Alyssa Wong is a 2013 graduate of the Clarion Writers’ Workshop. Her fiction has appeared in The Magazine of Fantasy & Science Fiction, Strange Horizons, Black Static, and Tor.com. Her story “The Fisher Queen” was nominated for the Nebula, Shirley Jackson, and World Fantasy Awards. Her poem “For the Gardener’s Daughter” appears in Uncanny Magazine #4.
Interview by Michi Trota
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1) Your Nebula Award nominated story, “The Fisher Queen,” uses a lot of elements common in folk and fairy tales. Are there any particular folk tales or fairy tales that you’ve found inspiring?
There’s a Filipino folk tale about a lazy girl named Pina whose mother accidentally turns her into a pineapple. I always liked that one because it felt like something my own mom might do in a moment of exasperation.
I’ve loved fairy tales since I was little. When I was growing up, my favorite was “Little Red Riding Hood,” because I wanted to marry a wolf (this was a poor idea). My current favorites are “The Twelve Brothers and The Snow Queen”; both are about girls who embark on quests and who have to make intense personal sacrifices to complete them.
2) You’ve spoken before about your enthusiasm for fanfiction. How do you think fanfiction affects readers’ and creators’ relationship with the original source material?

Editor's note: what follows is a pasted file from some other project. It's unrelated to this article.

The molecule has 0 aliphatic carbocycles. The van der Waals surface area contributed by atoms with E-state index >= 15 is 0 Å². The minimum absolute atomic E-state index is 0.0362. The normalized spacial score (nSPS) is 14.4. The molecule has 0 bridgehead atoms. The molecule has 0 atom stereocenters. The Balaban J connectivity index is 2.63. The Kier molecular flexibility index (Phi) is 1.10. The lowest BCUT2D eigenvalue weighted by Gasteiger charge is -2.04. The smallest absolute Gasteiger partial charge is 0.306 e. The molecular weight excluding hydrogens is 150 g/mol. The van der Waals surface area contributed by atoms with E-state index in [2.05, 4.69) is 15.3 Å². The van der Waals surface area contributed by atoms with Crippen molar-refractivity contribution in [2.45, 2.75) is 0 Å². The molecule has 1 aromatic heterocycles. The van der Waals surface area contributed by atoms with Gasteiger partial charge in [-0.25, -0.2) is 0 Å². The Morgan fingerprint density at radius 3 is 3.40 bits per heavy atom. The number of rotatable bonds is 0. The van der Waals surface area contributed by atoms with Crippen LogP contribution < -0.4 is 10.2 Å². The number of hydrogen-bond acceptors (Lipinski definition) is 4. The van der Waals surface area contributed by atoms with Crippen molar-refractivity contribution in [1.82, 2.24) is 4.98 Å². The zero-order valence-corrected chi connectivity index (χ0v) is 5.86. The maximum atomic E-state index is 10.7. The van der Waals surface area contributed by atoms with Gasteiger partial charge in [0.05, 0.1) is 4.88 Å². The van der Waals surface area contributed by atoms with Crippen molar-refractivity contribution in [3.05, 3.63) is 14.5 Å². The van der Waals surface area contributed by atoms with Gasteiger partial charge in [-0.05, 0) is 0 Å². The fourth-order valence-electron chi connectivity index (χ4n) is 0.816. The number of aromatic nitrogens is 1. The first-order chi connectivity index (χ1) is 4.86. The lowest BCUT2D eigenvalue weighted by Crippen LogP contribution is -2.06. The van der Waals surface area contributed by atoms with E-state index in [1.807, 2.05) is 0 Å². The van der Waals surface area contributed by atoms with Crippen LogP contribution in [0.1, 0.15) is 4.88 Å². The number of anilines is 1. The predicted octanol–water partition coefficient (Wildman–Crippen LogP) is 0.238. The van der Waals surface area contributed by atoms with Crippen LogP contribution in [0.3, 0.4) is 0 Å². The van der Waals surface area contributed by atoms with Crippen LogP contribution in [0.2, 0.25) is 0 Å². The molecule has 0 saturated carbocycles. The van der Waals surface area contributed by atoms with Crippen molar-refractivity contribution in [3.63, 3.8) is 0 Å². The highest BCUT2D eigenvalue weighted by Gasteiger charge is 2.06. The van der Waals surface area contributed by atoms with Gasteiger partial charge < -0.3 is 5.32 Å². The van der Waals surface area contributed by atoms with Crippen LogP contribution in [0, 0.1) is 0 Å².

I like fanfiction because it’s a way for fans to connect deeply with the source material and explore that connection in ways that aren’t given a lot of screen time in canon. Maybe you’re really into the xenobiology on a certain planet and you want to write about how that works. Maybe it’s the relationship between two, or three, or more characters that you want to focus on. I love that fanfiction gives fans and creators the opportunity to pick up underutilized threads in the source material and extrapolate those ideas into something new.
3) What is the most uncanny thing that’s ever happened to you?
Catch me in person sometime and I’ll tell you the story of Faceless Ghost Grandma. Other than that, my life hasn’t been terribly uncanny.